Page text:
The sidewalk is blocked by a crowd. There is shouting and I stop to look. Two Chinese women are standing, arguing without a care over what seems to be a turnip. From the tone and volume of their voices, I’m guessing it’s an exceptional turnip. I walk on. A few minutes later, the pavement is once again blocked. Men in vests and shirts with rolled up sleeves are talking at speed in Italian. Although I’m not entirely sure what they are on about, the gesticulation, the differences in opinion and the passion flying across the corner cafe tables, means they can only be discussing one thing. Football. If you’re reading this in American, that’s soccer. I carry on up the same street and fairly soon, I’m one of a handful of people without a healthy beard and slightly too short trousers. The remains of the handful are women. The landscape is dominated by coffee shops. Not the ubiquitous costabucks, but independent, eco friendly, probably vegan and reassuringly expensive coffee shops. It’s a bit like being in Shoreditch but with post ironic sunshine. I arrive, hot and jet lagged at Fisherman's Wharf where the sweet smell of boiling shellfish overwhelms the early flowering Jasmine of the nearby residential roads. I skipped breakfast and the lure of the seafood is irresistible. I dive in to a restaurant, take a table looking out across the harbour where the towers of the Golden gate bridge thread through the masts of the fishing fleet. I order shrimp, and relax. I realise that for the last thirty minutes, I’ve been walking around with a huge grin on my face. San Francisco does that. The trouble with touring is that whilst I’m having a great time, at every turn I see something else that I wish my family were here to share. The criss cross slopes of Lombard street, the cable cars, the bridge, Davies Symphony Hall with our name on it, Alcatraz...and so it goes on, it’s easy to fall in love with this place and to be honest, if my family were here, I have a hard time of it. I left my heart in San Francisco, or so says the song. I love the city, I really do, but I left my heart somewhere in Surrey.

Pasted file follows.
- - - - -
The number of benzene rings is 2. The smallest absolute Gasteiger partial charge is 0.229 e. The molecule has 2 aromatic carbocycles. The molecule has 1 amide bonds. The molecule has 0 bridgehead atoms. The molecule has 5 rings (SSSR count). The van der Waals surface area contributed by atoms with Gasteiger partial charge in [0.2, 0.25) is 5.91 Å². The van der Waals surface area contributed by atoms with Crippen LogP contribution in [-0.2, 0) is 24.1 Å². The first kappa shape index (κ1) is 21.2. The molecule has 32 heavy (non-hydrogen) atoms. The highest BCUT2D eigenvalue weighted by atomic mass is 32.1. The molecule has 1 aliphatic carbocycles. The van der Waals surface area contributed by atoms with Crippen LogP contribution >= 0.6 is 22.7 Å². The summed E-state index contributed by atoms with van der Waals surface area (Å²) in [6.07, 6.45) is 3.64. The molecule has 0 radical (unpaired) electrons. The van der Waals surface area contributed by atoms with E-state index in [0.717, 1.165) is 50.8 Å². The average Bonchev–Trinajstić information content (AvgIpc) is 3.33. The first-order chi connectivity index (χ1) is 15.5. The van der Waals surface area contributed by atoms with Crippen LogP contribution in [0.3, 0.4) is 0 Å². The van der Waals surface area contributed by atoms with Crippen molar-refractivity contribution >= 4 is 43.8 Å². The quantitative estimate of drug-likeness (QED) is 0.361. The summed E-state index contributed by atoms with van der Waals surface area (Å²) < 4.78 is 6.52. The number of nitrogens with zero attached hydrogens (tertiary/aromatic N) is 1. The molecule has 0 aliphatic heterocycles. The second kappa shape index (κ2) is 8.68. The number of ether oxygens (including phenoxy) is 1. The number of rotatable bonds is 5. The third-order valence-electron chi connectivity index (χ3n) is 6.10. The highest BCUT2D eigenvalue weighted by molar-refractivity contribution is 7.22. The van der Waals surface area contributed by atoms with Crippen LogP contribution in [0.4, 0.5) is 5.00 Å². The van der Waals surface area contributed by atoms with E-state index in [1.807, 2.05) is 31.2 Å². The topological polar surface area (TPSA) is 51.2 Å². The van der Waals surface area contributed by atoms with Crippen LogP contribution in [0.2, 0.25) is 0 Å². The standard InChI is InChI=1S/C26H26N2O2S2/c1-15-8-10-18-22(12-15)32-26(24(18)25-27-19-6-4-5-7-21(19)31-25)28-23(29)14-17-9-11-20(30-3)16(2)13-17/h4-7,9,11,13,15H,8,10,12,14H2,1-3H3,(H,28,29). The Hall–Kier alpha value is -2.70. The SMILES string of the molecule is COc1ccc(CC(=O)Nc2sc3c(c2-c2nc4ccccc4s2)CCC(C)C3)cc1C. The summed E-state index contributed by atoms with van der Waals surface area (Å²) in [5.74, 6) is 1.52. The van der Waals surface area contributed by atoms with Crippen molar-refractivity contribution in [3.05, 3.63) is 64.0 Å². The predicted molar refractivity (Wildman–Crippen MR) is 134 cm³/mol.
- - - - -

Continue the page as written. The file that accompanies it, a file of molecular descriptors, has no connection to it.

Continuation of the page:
On my way back up the very steep hills to the concert this evening, I am thrilled to see a couple of old hippies. They are going for the full on tie-dye t-shirts, flip-flops, beards and beads and jazz cigarettes vibe. In their 60’s, they look like they haven’t noticed the last few decades. It makes me feel happy that people like this still exist, and in San Francisco of all places. It is then, a jolt, when they stop next to a massive 4x4 parked on the road, get in and roar off at speed. Turn on, tune in, get 0% APR on a new SUV.
The lazy blues of the second movement of the Gershwin piano concerto fits my mood perfectly. Solo pianist Yuja Wang, in an eye popping lime green dress, sits and smiles as Phil Cobb lingers over the lazy trumpet line at the start. If the frenetic first movement seemed to fit well in New York, this laid back song sums up San Francisco for me. New york pushes and thrusts. San Francisco goes its own way but pushes in a different tempo. It is go-getting, but hey, time for a great coffee too. I love it.
At the end of the concerto, Yuja plays an encore. She places her iPad on the stand and swipes the pages past in a blur of notes. At the side of the stage listening, is MTT. I’ve seen plenty of conductors come back on to listen to the soloists encore, but on this occasion there’s a more valid reason. He wrote the piece. It goes down a storm and they both take a well deserved bow. It's called, “Do you come here often?”
The answer to that is, not often enough.
This is my personal blog. All views are my own and are not endorsed by any of the organisations I work for.